Scoping grant bids require a change of tack
A research funder needs to know the gaps in existing knowledge and the most promising paths to plugging them when planning future calls. Enter—with increasing frequency over the past couple of years—the scoping grant call.
Scoping grants tend to be relatively small and require less hard-earned preliminary data than research grants, but they can still be difficult to put together. Susan Fitzmaurice, professor of English at the University of Sheffield, says the main challenge is in getting to grips with what a scoping project actually is, and then reflecting that in the application.
Fitzmaurice’s project—investigating how the performing arts could be used to understand and address the social impacts of violence in different countries—was one of six bids that were awarded funding in the Arts and Humanities Research Council’s 2020 scoping call to help it plot potential paths for future funding.
It was Fitzmaurice’s first scoping bid. Early on, she had to fix in her mind the idea that a scoping grant is not designed to answer a research question but rather to explore whether a particular area of study raises interesting, answerable questions.
“There’s a lot of educating to do about what the scoping grant involves and what its outcomes are intended to be,” she says. “A lot of bids might go wrong in confusing the purpose of the grant.”
That is not to say that bids should not be innovative or break new ground in their own way. Fitzmaurice’s project, which includes an assessment of theatre, dance and comedy as ways to explore sexual and gender-based violence in the global south, brings new disciplines to the research area. “The scoping grant is designed to explore the feasibility of yoking arts and humanities methods together in order to explore what is typically a social sciences topic,” she explains.
But working with researchers who, for reasons of disciplinary focus or geographical location, had never encountered scoping grants before, presented difficulties. “The biggest challenge was demonstrating a common understanding of how to respond to the call,” she says. “My team members had much more difficulty than I did in distinguishing between a scoping grant and a research grant.”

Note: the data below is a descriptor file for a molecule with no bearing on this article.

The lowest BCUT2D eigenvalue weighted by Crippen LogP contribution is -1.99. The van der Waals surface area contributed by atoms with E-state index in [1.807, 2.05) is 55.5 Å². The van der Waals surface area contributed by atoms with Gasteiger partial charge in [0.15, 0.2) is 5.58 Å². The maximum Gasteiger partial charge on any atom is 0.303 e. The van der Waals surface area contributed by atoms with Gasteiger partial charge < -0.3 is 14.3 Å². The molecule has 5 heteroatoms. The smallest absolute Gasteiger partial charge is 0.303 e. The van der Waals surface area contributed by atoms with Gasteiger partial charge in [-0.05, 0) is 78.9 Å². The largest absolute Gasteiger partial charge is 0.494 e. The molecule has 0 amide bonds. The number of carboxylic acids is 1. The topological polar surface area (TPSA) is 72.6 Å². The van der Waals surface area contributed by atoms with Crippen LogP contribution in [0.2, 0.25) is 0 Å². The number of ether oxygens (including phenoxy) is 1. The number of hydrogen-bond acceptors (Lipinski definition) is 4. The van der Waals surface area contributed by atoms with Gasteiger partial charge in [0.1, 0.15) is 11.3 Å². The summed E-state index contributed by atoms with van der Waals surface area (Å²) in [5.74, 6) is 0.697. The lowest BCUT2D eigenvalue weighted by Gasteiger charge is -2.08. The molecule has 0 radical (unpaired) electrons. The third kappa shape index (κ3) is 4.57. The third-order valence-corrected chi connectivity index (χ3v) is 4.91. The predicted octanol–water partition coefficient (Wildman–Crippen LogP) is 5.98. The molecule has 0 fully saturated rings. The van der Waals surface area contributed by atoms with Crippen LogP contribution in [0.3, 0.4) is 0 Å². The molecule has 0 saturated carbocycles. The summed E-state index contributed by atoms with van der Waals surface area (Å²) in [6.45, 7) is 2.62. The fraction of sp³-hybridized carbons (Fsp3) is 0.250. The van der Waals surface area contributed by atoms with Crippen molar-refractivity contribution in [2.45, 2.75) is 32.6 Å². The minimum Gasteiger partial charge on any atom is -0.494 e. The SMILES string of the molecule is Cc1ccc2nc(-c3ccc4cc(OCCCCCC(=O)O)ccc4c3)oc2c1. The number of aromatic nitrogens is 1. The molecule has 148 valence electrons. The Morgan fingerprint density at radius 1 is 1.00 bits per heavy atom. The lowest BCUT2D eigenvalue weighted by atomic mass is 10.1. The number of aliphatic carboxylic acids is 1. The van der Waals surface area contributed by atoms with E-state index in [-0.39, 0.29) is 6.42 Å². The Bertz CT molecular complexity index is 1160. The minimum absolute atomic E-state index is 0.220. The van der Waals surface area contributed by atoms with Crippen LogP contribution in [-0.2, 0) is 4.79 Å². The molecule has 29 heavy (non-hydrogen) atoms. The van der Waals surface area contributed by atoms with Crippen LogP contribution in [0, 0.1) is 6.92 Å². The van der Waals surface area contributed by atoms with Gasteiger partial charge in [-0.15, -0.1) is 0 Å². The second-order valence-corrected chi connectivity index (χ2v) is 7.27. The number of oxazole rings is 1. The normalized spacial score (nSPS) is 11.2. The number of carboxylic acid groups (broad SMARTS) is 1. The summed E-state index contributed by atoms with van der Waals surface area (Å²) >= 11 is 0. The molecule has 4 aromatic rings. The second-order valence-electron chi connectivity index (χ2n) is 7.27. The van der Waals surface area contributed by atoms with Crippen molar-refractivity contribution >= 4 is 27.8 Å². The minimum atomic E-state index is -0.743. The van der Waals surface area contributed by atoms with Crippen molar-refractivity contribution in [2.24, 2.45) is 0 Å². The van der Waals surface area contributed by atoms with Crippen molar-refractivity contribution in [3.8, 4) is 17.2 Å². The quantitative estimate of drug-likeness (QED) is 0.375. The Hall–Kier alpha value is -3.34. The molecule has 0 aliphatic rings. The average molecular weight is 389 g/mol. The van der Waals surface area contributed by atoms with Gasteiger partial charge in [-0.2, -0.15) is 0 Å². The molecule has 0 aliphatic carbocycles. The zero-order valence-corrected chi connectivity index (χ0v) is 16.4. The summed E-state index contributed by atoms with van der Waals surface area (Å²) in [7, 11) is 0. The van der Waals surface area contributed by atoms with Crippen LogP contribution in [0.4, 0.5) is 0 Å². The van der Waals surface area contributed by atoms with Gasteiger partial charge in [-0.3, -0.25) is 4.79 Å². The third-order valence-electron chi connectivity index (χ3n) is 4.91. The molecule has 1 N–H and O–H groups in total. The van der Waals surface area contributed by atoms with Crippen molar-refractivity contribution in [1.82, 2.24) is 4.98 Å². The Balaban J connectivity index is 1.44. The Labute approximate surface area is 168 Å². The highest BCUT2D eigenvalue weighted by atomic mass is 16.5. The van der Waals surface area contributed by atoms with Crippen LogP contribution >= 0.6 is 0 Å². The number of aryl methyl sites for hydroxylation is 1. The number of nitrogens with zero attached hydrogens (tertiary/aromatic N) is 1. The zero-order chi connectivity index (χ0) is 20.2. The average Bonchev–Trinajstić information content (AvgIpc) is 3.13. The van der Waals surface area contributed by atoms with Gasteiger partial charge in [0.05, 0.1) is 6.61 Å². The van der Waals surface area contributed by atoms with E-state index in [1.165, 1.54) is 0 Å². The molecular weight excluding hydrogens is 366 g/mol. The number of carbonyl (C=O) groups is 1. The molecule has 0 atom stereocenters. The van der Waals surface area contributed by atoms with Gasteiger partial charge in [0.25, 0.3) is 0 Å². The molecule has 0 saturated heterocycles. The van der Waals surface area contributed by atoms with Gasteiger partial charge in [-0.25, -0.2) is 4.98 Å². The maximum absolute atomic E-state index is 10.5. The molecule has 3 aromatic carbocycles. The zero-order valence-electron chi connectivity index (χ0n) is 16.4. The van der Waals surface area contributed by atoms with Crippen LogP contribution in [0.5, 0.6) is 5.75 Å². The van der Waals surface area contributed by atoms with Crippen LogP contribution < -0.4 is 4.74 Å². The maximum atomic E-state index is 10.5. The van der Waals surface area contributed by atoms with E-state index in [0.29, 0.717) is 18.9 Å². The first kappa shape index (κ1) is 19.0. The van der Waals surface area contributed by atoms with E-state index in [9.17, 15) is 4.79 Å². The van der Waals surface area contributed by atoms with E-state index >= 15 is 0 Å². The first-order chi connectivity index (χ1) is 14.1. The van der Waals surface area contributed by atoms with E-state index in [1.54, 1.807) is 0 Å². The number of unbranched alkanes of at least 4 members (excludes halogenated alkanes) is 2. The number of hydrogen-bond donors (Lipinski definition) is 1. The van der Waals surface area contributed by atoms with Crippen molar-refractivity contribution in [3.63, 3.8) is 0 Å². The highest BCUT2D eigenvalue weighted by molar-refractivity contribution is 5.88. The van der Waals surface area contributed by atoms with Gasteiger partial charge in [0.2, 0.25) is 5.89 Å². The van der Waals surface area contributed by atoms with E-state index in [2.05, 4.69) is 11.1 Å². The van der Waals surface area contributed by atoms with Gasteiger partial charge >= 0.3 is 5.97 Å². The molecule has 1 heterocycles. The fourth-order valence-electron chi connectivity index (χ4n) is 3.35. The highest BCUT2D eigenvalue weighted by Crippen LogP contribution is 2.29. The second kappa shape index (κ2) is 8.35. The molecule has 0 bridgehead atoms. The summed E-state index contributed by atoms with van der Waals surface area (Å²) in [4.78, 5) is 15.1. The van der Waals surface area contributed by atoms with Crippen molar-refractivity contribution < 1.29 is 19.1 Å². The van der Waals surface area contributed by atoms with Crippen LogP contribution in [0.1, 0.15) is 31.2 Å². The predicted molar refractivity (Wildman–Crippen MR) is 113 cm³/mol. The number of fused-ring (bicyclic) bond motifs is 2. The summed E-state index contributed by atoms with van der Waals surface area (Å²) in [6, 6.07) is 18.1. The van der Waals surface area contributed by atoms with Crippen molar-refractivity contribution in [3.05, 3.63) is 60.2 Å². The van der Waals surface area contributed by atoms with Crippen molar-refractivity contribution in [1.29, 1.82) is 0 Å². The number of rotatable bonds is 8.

Fill the gaps
What is the best lens through which to view a scoping grant? Fitzmaurice reckons that researchers preparing such bids should speak to their contacts in commercial or industrial R&D. “In industry, you have feasibility studies and R&D plans that do not in and of themselves entail empirical research with research outcomes. These scoping grants are rather more of that kind of thing than a standard research grant,” she says.
One crucial thing to understand, Fitzmaurice adds, is that the project itself “is really a gap analysis”. In other words, looking for holes in current knowledge, which is part of the preparation for other grants, will often form the backbone of the actual work of the project itself.
While her bid required a change in mindset, to the point where Fitzmaurice describes it as “different from anything I’ve done before”, the application form was familiar. Coming in at just 11 pages, it included the standard sections for UK Research and Innovation grants on objectives, summary, outputs, ethics, academic beneficiaries, resources and costs. There was also a four-page case for support, which the team structured with sections covering a work plan, the project team and pathways to impact.
Beyond the habitual challenge of condensing so much information into limited space, the team was also unsure how to write about a “fairly specific domain of enquiry without knowing what subject specialists were going to [review] it”, Fitzmaurice says. Her own project team members included academic experts in trauma, gender, performance and international development, and they strove to explain any field-specific language in the text.
One thing Fitzmaurice says that future scoping grant bidders should watch out for is that there may be “quite close monitoring” of the project when it gets underway. In the case of her grant, that includes quarterly reporting on progress and an assigned project officer.
Covid-19 forced the team to make “massive adaptations” to its work programme, Fitzmaurice says, but it also gave the team more time to complete the application as the deadline was extended by almost three weeks.
“The day before we were due to submit it, the deadline shifted,” she says. “It required a great deal of care and we were very pleased to have that extension. We double-checked everything with our partners. I think we redid all of our costings.”
Fitzmaurice’s final advice is to remember that the prime beneficiary of the work being proposed is different with a scoping grant. In fact, applicants are writing to the prime beneficiary when they prepare the application: “Research grants are designed to advance knowledge. Scoping grants are designed to serve the funder in helping them shape future funding programmes.”
This is an extract from an article in Research Professional’s Funding Insight service. To subscribe contact firstname.lastname@example.org